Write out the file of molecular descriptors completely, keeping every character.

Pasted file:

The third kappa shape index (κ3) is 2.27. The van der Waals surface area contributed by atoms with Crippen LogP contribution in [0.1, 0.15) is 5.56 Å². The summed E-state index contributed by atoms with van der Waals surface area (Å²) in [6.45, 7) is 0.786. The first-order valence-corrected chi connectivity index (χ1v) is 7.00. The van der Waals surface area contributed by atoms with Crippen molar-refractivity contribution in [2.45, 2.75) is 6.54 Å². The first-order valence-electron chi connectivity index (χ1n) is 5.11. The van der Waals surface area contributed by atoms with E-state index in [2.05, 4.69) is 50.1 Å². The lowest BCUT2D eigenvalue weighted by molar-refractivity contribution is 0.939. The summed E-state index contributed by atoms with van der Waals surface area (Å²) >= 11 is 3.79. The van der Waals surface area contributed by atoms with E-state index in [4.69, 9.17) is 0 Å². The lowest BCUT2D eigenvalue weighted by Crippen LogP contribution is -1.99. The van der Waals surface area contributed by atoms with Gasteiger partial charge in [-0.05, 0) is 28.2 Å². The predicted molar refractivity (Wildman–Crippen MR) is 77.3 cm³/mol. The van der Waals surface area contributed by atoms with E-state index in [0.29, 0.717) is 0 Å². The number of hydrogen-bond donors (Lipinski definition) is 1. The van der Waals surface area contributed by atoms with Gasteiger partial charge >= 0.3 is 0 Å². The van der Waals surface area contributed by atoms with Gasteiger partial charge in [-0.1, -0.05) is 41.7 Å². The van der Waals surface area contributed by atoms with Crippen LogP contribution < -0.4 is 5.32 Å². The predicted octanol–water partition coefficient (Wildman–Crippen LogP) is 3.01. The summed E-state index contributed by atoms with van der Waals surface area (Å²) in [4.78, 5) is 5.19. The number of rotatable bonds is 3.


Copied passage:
The third kappa shape index (κ3) is 2.27. The van der Waals surface area contributed by atoms with Crippen LogP contribution in [0.1, 0.15) is 5.56 Å². The summed E-state index contributed by atoms with van der Waals surface area (Å²) in [6.45, 7) is 0.786. The first-order valence-corrected chi connectivity index (χ1v) is 7.00. The van der Waals surface area contributed by atoms with Crippen molar-refractivity contribution in [2.45, 2.75) is 6.54 Å². The first-order valence-electron chi connectivity index (χ1n) is 5.11. The van der Waals surface area contributed by atoms with E-state index in [2.05, 4.69) is 50.1 Å². The lowest BCUT2D eigenvalue weighted by molar-refractivity contribution is 0.939. The summed E-state index contributed by atoms with van der Waals surface area (Å²) >= 11 is 3.79. The van der Waals surface area contributed by atoms with E-state index in [4.69, 9.17) is 0 Å². The lowest BCUT2D eigenvalue weighted by Crippen LogP contribution is -1.99. The van der Waals surface area contributed by atoms with Gasteiger partial charge in [-0.05, 0) is 28.2 Å². The predicted molar refractivity (Wildman–Crippen MR) is 77.3 cm³/mol. The van der Waals surface area contributed by atoms with E-state index in [0.29, 0.717) is 0 Å². The number of hydrogen-bond donors (Lipinski definition) is 1. The van der Waals surface area contributed by atoms with Gasteiger partial charge >= 0.3 is 0 Å². The van der Waals surface area contributed by atoms with Gasteiger partial charge in [-0.1, -0.05) is 41.7 Å². The van der Waals surface area contributed by atoms with Crippen LogP contribution < -0.4 is 5.32 Å². The predicted octanol–water partition coefficient (Wildman–Crippen LogP) is 3.01. The summed E-state index contributed by atoms with van der Waals surface area (Å²) in [4.78, 5) is 5.19. The number of rotatable bonds is 3.